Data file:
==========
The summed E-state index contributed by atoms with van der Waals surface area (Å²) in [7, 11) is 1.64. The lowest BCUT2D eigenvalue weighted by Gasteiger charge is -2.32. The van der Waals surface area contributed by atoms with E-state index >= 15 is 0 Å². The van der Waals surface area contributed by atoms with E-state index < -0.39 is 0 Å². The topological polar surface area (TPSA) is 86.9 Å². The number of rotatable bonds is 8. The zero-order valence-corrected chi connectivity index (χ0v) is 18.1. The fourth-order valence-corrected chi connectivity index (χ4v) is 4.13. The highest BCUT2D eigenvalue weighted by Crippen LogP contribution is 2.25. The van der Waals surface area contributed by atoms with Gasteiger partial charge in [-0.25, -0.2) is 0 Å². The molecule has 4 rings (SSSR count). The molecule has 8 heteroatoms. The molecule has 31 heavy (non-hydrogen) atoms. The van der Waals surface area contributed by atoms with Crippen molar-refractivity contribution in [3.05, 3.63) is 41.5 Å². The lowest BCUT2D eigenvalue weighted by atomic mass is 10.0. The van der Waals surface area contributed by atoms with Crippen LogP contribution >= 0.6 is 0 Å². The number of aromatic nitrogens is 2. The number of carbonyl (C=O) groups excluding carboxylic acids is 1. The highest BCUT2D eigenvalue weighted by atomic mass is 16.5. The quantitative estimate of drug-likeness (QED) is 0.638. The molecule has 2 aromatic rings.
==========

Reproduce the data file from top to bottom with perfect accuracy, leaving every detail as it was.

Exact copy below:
The summed E-state index contributed by atoms with van der Waals surface area (Å²) in [7, 11) is 1.64. The lowest BCUT2D eigenvalue weighted by Gasteiger charge is -2.32. The van der Waals surface area contributed by atoms with E-state index >= 15 is 0 Å². The van der Waals surface area contributed by atoms with E-state index < -0.39 is 0 Å². The topological polar surface area (TPSA) is 86.9 Å². The number of rotatable bonds is 8. The zero-order valence-corrected chi connectivity index (χ0v) is 18.1. The fourth-order valence-corrected chi connectivity index (χ4v) is 4.13. The highest BCUT2D eigenvalue weighted by Crippen LogP contribution is 2.25. The van der Waals surface area contributed by atoms with Gasteiger partial charge in [-0.25, -0.2) is 0 Å². The molecule has 4 rings (SSSR count). The molecule has 8 heteroatoms. The molecule has 31 heavy (non-hydrogen) atoms. The van der Waals surface area contributed by atoms with Crippen molar-refractivity contribution in [3.05, 3.63) is 41.5 Å². The lowest BCUT2D eigenvalue weighted by atomic mass is 10.0. The van der Waals surface area contributed by atoms with Crippen LogP contribution >= 0.6 is 0 Å². The number of aromatic nitrogens is 2. The number of carbonyl (C=O) groups excluding carboxylic acids is 1. The highest BCUT2D eigenvalue weighted by atomic mass is 16.5. The quantitative estimate of drug-likeness (QED) is 0.638. The molecule has 2 aromatic rings.